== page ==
Over the course of 50 years with a 5 percent interest rate, each tree proves to be quite valuable,
worth $57,151 (Coughlin pp. 2-23). Wetlands are also important in improving the water quality
by buffering against excessive nutrients, sediments, and pollutants (2020 Panel Report p. 29).  In
addition, they provide habitat supporting a variety of plant and animal species. In the Chesapeake
Bay, between 80 percent and 90 percent of the total seafood harvest depends on wetlands during
some life stage (2020 Panel Report p. 29).

The increased dependency on automobiles, generated by sprawl, greatly affects air quality. The
increased amount of vehicle miles traveled (VMT) resulting from low-density sprawl development
contributes additional pollutants to the air. Research concludes that one-third of all air pollutants
are traceable to automobile emissions (Beyond Sprawl p. 8).

The increase in VMT has serious environmental implications as well. Air quality could be
significantly improved by a 10 percent annual reduction in the growth rate of VMT. By 2020, this
would translate into a reduction of 19.2 tons per day for both ozone and oxides of nitrogen, as
well as a 287 ton per day decrease in carbon monoxide (Burchell 1991 [b] p. 31).

Growth generates more air pollution as
automobiles become more prevalent in an
area. Las Vegas has been known as the
fastest growing city in the country
throughout the decade, and because of this
growth, the city is now among the five
metropolitan areas with the worst air
quality. Air pollution cannot be contained
within the boundaries of a city or state,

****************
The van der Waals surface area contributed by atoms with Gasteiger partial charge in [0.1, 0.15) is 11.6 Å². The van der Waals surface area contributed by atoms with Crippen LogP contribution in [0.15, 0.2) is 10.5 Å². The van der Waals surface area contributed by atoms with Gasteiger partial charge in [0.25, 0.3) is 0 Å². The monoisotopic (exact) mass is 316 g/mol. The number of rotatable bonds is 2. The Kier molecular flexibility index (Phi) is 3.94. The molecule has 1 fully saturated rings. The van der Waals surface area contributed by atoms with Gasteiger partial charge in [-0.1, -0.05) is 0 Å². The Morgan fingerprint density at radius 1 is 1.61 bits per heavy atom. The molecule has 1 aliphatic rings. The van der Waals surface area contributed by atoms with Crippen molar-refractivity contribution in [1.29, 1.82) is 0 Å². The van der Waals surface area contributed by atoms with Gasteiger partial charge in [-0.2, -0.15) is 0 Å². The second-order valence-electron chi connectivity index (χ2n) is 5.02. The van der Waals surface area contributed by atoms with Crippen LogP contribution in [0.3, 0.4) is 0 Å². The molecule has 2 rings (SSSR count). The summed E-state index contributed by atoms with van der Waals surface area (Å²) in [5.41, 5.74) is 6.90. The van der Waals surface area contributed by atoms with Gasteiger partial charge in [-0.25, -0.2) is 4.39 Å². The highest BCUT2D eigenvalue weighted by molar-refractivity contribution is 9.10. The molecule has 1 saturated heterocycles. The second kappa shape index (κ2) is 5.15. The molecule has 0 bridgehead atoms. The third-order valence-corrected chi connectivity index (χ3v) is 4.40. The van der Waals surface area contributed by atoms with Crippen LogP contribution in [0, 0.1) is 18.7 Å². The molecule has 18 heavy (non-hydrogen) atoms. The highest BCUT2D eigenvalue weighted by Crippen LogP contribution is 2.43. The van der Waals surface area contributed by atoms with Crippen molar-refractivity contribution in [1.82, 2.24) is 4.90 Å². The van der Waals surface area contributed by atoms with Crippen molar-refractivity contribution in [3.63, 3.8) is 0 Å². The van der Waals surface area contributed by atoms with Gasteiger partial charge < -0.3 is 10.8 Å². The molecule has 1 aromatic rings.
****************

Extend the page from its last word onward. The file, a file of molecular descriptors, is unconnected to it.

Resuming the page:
but instead affects large areas in what are
called "air sheds".  Salt Lake City has
experienced the side-effects of sprawl-
generated air pollution from Los Angeles.
The pollutants travel from Los Angeles becoming trapped by the Wasatch Mountain Front and
cause a decline in air quality for the Salt Lake Valley (Egan p. 20).

Findings indicate that a continuation of current development trends will lead to the further decline
of air quality. These trends do not have to persist.  A concentrated pattern of development has
been shown to reduce potential air pollution from automobile emissions twice as much as a
dispersed pattern.


Decisions made on land ultimately affect the water. The 64,000 square mile Chesapeake Bay
watershed has a vast land area that drains into thousands local streams, rivers and eventually the
Chesapeake Bay.  The run off from the large land area in the drainage basin flows into the
relatively shallow Bay; making it extremely difficult for the Bay to dilute pollutants. Clearly, land
use decision either help to protect local streams and the Bay, or  dramatically harm them. The
patterns and densities of development and what we apply on the land has a profound influence on
the health of local ecosystems and the Bay.

The increase in impervious surfaces accompanying  sprawl — roads, parking lots, rooftops —
prevents the infiltration of rainfall. This significantly hinders the ground's ability to filter the
contaminants from rainfall, increases the volume  and pace of run-off, and has a significant impact
on the health of local streams and rivers.  A one acre area of parking lot creates 16 times more
run-off than a meadow of the same size. Run-off washes the pollutants off of impervious
surfaces, adding them to the  contaminants already present in the  rainwater, all of which drain into
the Chesapeake Bay (Mauer p. 4).

Recent studies indicate that there is a direct correlation between the percentage of impervious